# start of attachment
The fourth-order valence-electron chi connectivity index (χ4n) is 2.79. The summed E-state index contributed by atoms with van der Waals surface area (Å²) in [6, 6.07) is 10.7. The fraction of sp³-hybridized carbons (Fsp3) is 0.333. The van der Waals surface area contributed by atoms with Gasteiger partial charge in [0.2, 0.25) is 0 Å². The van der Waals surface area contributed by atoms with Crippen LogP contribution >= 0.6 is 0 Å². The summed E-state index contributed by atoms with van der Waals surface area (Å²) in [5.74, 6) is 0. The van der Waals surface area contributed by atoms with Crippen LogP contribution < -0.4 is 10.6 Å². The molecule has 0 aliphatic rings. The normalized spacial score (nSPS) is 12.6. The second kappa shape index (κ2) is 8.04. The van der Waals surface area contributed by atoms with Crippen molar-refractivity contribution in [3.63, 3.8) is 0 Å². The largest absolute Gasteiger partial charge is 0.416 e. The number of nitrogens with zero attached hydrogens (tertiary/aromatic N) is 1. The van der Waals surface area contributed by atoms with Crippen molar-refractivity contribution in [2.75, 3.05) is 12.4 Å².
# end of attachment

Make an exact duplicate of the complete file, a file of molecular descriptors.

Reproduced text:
The fourth-order valence-electron chi connectivity index (χ4n) is 2.79. The summed E-state index contributed by atoms with van der Waals surface area (Å²) in [6, 6.07) is 10.7. The fraction of sp³-hybridized carbons (Fsp3) is 0.333. The van der Waals surface area contributed by atoms with Gasteiger partial charge in [0.2, 0.25) is 0 Å². The van der Waals surface area contributed by atoms with Crippen LogP contribution >= 0.6 is 0 Å². The summed E-state index contributed by atoms with van der Waals surface area (Å²) in [5.74, 6) is 0. The van der Waals surface area contributed by atoms with Crippen LogP contribution < -0.4 is 10.6 Å². The molecule has 0 aliphatic rings. The normalized spacial score (nSPS) is 12.6. The second kappa shape index (κ2) is 8.04. The van der Waals surface area contributed by atoms with Crippen molar-refractivity contribution in [3.63, 3.8) is 0 Å². The largest absolute Gasteiger partial charge is 0.416 e. The number of nitrogens with zero attached hydrogens (tertiary/aromatic N) is 1. The van der Waals surface area contributed by atoms with Crippen molar-refractivity contribution in [2.75, 3.05) is 12.4 Å².